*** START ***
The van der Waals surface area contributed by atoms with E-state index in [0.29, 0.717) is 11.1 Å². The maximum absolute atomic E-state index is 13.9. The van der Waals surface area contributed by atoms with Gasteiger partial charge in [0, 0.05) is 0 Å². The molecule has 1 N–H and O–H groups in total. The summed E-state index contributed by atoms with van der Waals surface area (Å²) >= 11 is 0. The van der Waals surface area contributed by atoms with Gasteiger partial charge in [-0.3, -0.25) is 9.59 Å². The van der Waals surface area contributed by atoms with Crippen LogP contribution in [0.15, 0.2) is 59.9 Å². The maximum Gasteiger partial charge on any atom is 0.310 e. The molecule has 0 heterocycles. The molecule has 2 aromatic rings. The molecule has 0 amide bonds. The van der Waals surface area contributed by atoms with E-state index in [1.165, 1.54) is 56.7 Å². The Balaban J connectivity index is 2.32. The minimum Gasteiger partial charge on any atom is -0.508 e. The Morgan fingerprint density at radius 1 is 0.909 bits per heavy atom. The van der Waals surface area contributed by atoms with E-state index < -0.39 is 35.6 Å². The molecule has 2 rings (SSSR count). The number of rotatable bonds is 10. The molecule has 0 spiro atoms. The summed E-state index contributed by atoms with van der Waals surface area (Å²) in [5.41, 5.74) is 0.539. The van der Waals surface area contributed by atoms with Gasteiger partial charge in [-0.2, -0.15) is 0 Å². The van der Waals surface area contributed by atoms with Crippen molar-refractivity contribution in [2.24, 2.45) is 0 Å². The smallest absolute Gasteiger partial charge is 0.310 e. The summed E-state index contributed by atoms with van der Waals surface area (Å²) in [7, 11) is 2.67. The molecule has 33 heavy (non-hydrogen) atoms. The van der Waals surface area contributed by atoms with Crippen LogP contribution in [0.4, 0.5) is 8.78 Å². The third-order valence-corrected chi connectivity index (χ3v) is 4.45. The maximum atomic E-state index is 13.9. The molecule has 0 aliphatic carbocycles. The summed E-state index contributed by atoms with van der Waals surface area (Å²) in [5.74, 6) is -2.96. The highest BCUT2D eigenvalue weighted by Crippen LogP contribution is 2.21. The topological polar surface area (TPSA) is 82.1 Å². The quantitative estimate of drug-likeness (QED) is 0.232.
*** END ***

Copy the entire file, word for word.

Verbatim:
The van der Waals surface area contributed by atoms with E-state index in [0.29, 0.717) is 11.1 Å². The maximum absolute atomic E-state index is 13.9. The van der Waals surface area contributed by atoms with Gasteiger partial charge in [0, 0.05) is 0 Å². The molecule has 1 N–H and O–H groups in total. The summed E-state index contributed by atoms with van der Waals surface area (Å²) >= 11 is 0. The van der Waals surface area contributed by atoms with Gasteiger partial charge in [-0.3, -0.25) is 9.59 Å². The van der Waals surface area contributed by atoms with Crippen LogP contribution in [0.15, 0.2) is 59.9 Å². The maximum Gasteiger partial charge on any atom is 0.310 e. The molecule has 0 heterocycles. The molecule has 2 aromatic rings. The molecule has 0 amide bonds. The van der Waals surface area contributed by atoms with E-state index in [1.165, 1.54) is 56.7 Å². The Balaban J connectivity index is 2.32. The minimum Gasteiger partial charge on any atom is -0.508 e. The Morgan fingerprint density at radius 1 is 0.909 bits per heavy atom. The van der Waals surface area contributed by atoms with E-state index < -0.39 is 35.6 Å². The molecule has 2 rings (SSSR count). The number of rotatable bonds is 10. The molecule has 0 spiro atoms. The summed E-state index contributed by atoms with van der Waals surface area (Å²) in [5.41, 5.74) is 0.539. The van der Waals surface area contributed by atoms with Gasteiger partial charge in [-0.2, -0.15) is 0 Å². The van der Waals surface area contributed by atoms with Crippen molar-refractivity contribution in [2.24, 2.45) is 0 Å². The smallest absolute Gasteiger partial charge is 0.310 e. The summed E-state index contributed by atoms with van der Waals surface area (Å²) in [7, 11) is 2.67. The molecule has 33 heavy (non-hydrogen) atoms. The van der Waals surface area contributed by atoms with Crippen LogP contribution in [0.4, 0.5) is 8.78 Å². The third-order valence-corrected chi connectivity index (χ3v) is 4.45. The maximum atomic E-state index is 13.9. The molecule has 0 aliphatic carbocycles. The summed E-state index contributed by atoms with van der Waals surface area (Å²) in [5.74, 6) is -2.96. The highest BCUT2D eigenvalue weighted by Crippen LogP contribution is 2.21. The topological polar surface area (TPSA) is 82.1 Å². The quantitative estimate of drug-likeness (QED) is 0.232.